comparing the values of said nodes in said subset to determine whether said nodes are distinguishable from each other.
7. The method of claim 6 further comprising
preassigning to each one of said device elements a value that corresponds to an electrical characteristic of the device described thereby,
for nodes that are determined to be not distinguishable from each other, revising the values of the node elements that describe said nodes based on the values of the device elements that describe the devices connected to said nodes, and
thereafter comparing the revised values of said node elements to determine whether said nodes are distinguishable from each other and, if said nodes are determined to be distinguishable from each other, describing said devices and said nodes in said channel connected region element and removing the device elements that describe said devices and the node elements that describe said nodes from said one list.
8. The method of claim 5 further comprising
preassigning to each one of said device elements a value that corresponds to at least one electrical characteristic of the device described thereby, and
comparing the values of said devices in said subset to determine whether said devices are distinguishable from each other.
9. The method of claim 8 further comprising
preassigning to each one of said node elements a value that corresponds to an electrical characteristic of the node described thereby,
for devices that are determined to be not distinguishable from each other, revising the values of the device elements that describe said devices based on the values of the node elements that describe the nodes connected to said devices, and
thereafter comparing the revised values of said device elements to determine whether said devices are distinguishable from each other and, if said devices are determined to be distinguishable from each other, describing said devices and said nodes in said channel connected region element and removing the device elements that describe said devices and the node elements that describe said nodes from said one list.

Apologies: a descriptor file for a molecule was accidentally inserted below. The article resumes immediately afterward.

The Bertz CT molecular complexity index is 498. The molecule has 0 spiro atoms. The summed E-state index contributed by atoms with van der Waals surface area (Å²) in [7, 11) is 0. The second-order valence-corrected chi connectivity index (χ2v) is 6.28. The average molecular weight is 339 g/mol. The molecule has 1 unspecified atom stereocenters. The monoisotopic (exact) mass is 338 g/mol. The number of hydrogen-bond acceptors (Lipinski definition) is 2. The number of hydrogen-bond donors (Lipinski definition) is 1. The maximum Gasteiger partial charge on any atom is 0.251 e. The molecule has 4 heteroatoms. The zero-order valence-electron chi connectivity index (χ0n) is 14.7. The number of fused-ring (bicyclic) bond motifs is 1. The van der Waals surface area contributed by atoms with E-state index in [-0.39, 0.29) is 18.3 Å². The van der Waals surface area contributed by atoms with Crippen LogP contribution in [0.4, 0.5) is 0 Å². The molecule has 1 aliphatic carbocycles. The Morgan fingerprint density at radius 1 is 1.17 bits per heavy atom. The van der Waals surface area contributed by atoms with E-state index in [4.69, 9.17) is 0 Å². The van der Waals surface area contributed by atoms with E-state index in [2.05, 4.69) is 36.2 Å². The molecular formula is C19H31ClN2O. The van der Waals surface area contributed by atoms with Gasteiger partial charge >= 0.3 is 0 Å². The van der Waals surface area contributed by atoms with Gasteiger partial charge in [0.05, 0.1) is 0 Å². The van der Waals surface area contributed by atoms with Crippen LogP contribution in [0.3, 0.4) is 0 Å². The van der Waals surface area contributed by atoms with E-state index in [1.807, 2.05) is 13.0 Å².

10. The method of claim 9 further comprising repeating said revising and comparing steps until either all of said devices have been determined to be distinguishable from each other or the values of all said device elements have been revised.
11. The method of claim 10 further comprising, after the values of all said device elements have been revised, determining whether at least some of the devices that have been determined to be not distinguishable from each other have channels that are connected in parallel and, if so, describing said devices and the nodes to which said devices are connected in said channel connected region element, and removing the device elements that describe said devices and the node elements that describe said nodes from said one list.
12. The method of claim 6 or 9 wherein said at least one electrical characteristic of said node includes a capacitance at said node.
13. The method of claim 7 or 8 wherein said at least one electrical characteristic of said device includes a size and a conductive type of said device.
14. The method of claim 1 further comprising, when said circuit includes nodes and devices arranged to define inverters, prior to modifying the lists in said first one of the multiple representations, removing from said lists in said first one of the multiple representations the node elements and device elements that represent the nodes and devices arranged to define inverters and modifying the node elements and device elements that represent the nodes and devices connected to said inverters to account for the electrical and logical effects of said inverters.
15. The method of claim 1 wherein said method further includes
preassigning to each one of said node elements in said lists in said first one of the multiple representations a value that corresponds to at least one characteristic of the node described thereby,
preassigning to each one of said channel connected region elements in said lists in said first one of the multiple representations a value that corresponds to at least one characteristic of the channel connected region described thereby,
selecting a channel connected region element that appears a predetermined minimum number of times in said lists in said first one of the multiple representations,
comparing the values of the node elements representing the nodes connected to the channel connected region represented by the selected channel connected region element to determine whether said nodes are distinguishable from each other, and
for nodes that are determined to be not distinguishable from each other, revising the values of the node elements that describe said nodes based on the values of the channel connected region elements that describe the channel connected regions connected to said nodes, and
thereafter comparing the revised values of said node elements to determine whether said nodes are distinguishable from each other and, if said nodes are determined to be distinguishable from each other, comparing the values of the node elements from said lists in said first one of the multiple representations to the values of the node elements from said lists in said second one of the multiple representations as a basis for determining whether said representations are consistent with each other.
16. The method of claim 15 wherein said method further includes
comparing the values of said channel connected region elements to determine whether said channel connected region elements are distinguishable from each other, and
for channel connected regions that are determined to be not distinguishable from each other, revising the values of the channel connected region elements that describe said channel connected regions based on the values of the node elements that describe the nodes connected to said channel connected regions, and